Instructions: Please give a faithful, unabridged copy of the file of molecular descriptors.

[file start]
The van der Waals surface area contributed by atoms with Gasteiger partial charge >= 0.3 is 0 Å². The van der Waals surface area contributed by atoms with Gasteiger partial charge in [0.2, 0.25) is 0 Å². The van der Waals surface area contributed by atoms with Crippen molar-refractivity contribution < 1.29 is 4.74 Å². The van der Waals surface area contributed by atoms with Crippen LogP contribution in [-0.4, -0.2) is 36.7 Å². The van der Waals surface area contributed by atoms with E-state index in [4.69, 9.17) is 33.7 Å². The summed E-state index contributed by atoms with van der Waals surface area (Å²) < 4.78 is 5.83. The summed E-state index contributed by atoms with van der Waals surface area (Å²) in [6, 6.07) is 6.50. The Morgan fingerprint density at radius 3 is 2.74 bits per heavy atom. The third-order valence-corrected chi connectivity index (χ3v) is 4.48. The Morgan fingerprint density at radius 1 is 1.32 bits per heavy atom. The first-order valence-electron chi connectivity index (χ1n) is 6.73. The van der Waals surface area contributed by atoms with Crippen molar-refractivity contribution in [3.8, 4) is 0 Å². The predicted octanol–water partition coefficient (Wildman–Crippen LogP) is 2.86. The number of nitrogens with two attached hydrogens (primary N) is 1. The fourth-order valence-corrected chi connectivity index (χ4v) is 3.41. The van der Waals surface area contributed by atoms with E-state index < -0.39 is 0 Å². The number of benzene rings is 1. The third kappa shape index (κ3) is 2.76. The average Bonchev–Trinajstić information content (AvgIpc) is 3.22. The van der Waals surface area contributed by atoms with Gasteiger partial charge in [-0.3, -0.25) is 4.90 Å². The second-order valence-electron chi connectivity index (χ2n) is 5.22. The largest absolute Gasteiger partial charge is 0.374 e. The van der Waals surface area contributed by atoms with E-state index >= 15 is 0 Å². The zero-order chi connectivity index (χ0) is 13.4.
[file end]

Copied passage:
The van der Waals surface area contributed by atoms with Gasteiger partial charge >= 0.3 is 0 Å². The van der Waals surface area contributed by atoms with Gasteiger partial charge in [0.2, 0.25) is 0 Å². The van der Waals surface area contributed by atoms with Crippen molar-refractivity contribution < 1.29 is 4.74 Å². The van der Waals surface area contributed by atoms with Crippen LogP contribution in [-0.4, -0.2) is 36.7 Å². The van der Waals surface area contributed by atoms with E-state index in [4.69, 9.17) is 33.7 Å². The summed E-state index contributed by atoms with van der Waals surface area (Å²) < 4.78 is 5.83. The summed E-state index contributed by atoms with van der Waals surface area (Å²) in [6, 6.07) is 6.50. The Morgan fingerprint density at radius 3 is 2.74 bits per heavy atom. The third-order valence-corrected chi connectivity index (χ3v) is 4.48. The Morgan fingerprint density at radius 1 is 1.32 bits per heavy atom. The first-order valence-electron chi connectivity index (χ1n) is 6.73. The van der Waals surface area contributed by atoms with Crippen molar-refractivity contribution in [3.8, 4) is 0 Å². The predicted octanol–water partition coefficient (Wildman–Crippen LogP) is 2.86. The number of nitrogens with two attached hydrogens (primary N) is 1. The fourth-order valence-corrected chi connectivity index (χ4v) is 3.41. The van der Waals surface area contributed by atoms with E-state index < -0.39 is 0 Å². The number of benzene rings is 1. The third kappa shape index (κ3) is 2.76. The average Bonchev–Trinajstić information content (AvgIpc) is 3.22. The van der Waals surface area contributed by atoms with Gasteiger partial charge in [-0.3, -0.25) is 4.90 Å². The second-order valence-electron chi connectivity index (χ2n) is 5.22. The largest absolute Gasteiger partial charge is 0.374 e. The van der Waals surface area contributed by atoms with E-state index >= 15 is 0 Å². The zero-order chi connectivity index (χ0) is 13.4.